Marco Benevento @ MASS MoCa
Author: Staff Date: October 25, 2010
Words by KC Orcutt
Photos by Dan Foote
NORTH ADAMS, MASS — Marco Benevento greeted a bloodbath with a soundstorm Friday evening at the Massachusetts Museum of Contemporary Art in North Adams.
Marco Benevento presented his original score to Roger Corman’s film, House of Usher (1960), and the performance was featured as part of the 12th season of the Williamstown Film Festival.
Prior to the film’s start, a stuffed animal lion’s head mounted on Benevento’s piano proudly kept guard of the instruments on stage and watched as people filtered into the theatre, found their seats and flipped through glossy programs detailing the performance.
The film and original rescore was co-commissioned by Mass MoCA and BRIC Arts for the Celebrate Brooklyn! Performing arts festival. Benevento first performed his score on August 6 in Prospect Park in tribute of the film’s 50th anniversary. For this project, Jay Cooper joined Benevento by overlaying visuals over the original film footage and incorporating psychedelic projections and other editing effects.
Promptly at 8 p.m., Benevento gave a playful thumbs-up to the crowd and took his rightful seat in front of his Wurlitzer piano and electronic set-up. Benevento was joined by bassist Reed Mathis and Andrew Borger on drums. The trio was scattered on stage with Mathis in the corner, Borger with his back to the audience and Benevento’s profile was illuminated by the LEDs rigged on his piano and the flickering images of the film on the 40-foot screen behind him.
The film itself was based off of the short story written by Edgar Allen Poe in 1839, The Fall of the House of Usher. The plot of the film revolves around the basic concept that the Usher family bloodline has been cursed so all members of the lineage will be driven insane. Madeline’s fiancée travels to the mansion to rescue her from the evil influence of the desolate, haunted mansion and from her brother, who discourages her forthcoming marriage. Throw in hyperbolic dramatic acting, gothic adornments of the mansion, ever-increasing suspense and intensity, hints of being buried alive and other eerie details and that is the House of Usher that Benevento meticulously studied in preparation for his score.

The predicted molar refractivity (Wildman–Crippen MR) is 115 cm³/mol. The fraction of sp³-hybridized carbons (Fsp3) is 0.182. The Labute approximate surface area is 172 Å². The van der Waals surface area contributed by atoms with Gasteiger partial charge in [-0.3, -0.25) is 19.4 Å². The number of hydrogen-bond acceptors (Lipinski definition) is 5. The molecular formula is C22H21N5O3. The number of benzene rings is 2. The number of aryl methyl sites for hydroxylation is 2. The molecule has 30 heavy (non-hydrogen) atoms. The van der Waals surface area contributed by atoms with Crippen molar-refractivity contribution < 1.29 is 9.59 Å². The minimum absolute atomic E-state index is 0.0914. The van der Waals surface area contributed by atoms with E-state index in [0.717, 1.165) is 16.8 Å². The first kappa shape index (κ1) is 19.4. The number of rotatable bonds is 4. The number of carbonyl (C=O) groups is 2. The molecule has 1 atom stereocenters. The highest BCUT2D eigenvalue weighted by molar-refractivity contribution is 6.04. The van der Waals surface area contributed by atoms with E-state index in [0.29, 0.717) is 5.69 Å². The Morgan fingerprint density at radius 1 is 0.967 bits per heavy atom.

Benevento in his brilliance was enthralling to watch himself, and was like a child in an electronic candy store, constantly tweaking synth and adding effects to his playing. Mathis banged on wood blocks and metal tins, and their collective sound was building as the House of Usher itself was falling apart.
A character on screen picked at a mandolin during one scene and the imperative nature of music in this film was clearly evident. The score was done well, but not without challenge because the sound was removed from the film but the actor’s original voices (and classic cult horror screams) remained.
Cooper’s projected alterations to the screen also were enjoyable, with oil spill effects and repetitive candles, for one example. The performance was just as visually stimulating as it was auditory. Benevento’s musical commentary and sound engineering to the film was not overbearing, keeping true to the focus of the evening being about the film. The duality of the performance in its modern renewal of vintage material was truly unique and one that took a few moments to digest because there was just so much going on.
Benevento played into the credits and then despite joking that he has “been sitting just as long as you all have,” carried the night purely into his own direction, performing a few select songs of his own, with the backdrop of his own video clips, concluding the evening covering the Knife’s “Heartbeats.”
Benevento and Cooper answered a brief Q&A at the end of the evening and then joined the remaining audience members in the lobby for a reception with hot apple cider and Halloween/horror-themed treats, while artists from the Czech Republic worked into the night building an installation.
Marco Benevento can be found online at marcobenevento.com